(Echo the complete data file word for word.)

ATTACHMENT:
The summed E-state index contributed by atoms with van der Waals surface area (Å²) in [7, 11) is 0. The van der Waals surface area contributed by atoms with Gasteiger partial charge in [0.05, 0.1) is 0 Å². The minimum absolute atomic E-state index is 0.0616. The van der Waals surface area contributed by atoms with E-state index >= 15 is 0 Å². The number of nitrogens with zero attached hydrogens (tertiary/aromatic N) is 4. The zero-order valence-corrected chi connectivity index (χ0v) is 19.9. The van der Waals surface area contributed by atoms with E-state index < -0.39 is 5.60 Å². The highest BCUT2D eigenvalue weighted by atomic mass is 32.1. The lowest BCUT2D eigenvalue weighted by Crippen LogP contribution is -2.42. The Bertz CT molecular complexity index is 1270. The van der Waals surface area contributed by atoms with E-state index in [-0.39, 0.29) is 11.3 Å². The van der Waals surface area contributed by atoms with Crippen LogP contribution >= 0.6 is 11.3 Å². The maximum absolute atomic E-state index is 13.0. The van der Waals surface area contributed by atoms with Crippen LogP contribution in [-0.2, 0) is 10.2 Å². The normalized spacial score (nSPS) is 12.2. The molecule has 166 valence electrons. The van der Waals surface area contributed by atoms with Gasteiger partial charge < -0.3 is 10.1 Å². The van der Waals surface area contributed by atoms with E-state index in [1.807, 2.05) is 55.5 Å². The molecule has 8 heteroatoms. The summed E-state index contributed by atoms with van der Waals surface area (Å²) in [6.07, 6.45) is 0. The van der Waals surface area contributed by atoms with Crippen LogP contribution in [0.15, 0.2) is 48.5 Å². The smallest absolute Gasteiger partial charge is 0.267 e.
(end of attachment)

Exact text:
The summed E-state index contributed by atoms with van der Waals surface area (Å²) in [7, 11) is 0. The van der Waals surface area contributed by atoms with Gasteiger partial charge in [0.05, 0.1) is 0 Å². The minimum absolute atomic E-state index is 0.0616. The van der Waals surface area contributed by atoms with E-state index >= 15 is 0 Å². The number of nitrogens with zero attached hydrogens (tertiary/aromatic N) is 4. The zero-order valence-corrected chi connectivity index (χ0v) is 19.9. The van der Waals surface area contributed by atoms with E-state index < -0.39 is 5.60 Å². The highest BCUT2D eigenvalue weighted by atomic mass is 32.1. The lowest BCUT2D eigenvalue weighted by Crippen LogP contribution is -2.42. The Bertz CT molecular complexity index is 1270. The van der Waals surface area contributed by atoms with E-state index in [-0.39, 0.29) is 11.3 Å². The van der Waals surface area contributed by atoms with Crippen LogP contribution >= 0.6 is 11.3 Å². The maximum absolute atomic E-state index is 13.0. The van der Waals surface area contributed by atoms with Crippen LogP contribution in [-0.2, 0) is 10.2 Å². The normalized spacial score (nSPS) is 12.2. The molecule has 166 valence electrons. The van der Waals surface area contributed by atoms with Gasteiger partial charge < -0.3 is 10.1 Å². The van der Waals surface area contributed by atoms with E-state index in [1.807, 2.05) is 55.5 Å². The molecule has 8 heteroatoms. The summed E-state index contributed by atoms with van der Waals surface area (Å²) in [6.07, 6.45) is 0. The van der Waals surface area contributed by atoms with Crippen LogP contribution in [0.15, 0.2) is 48.5 Å². The smallest absolute Gasteiger partial charge is 0.267 e.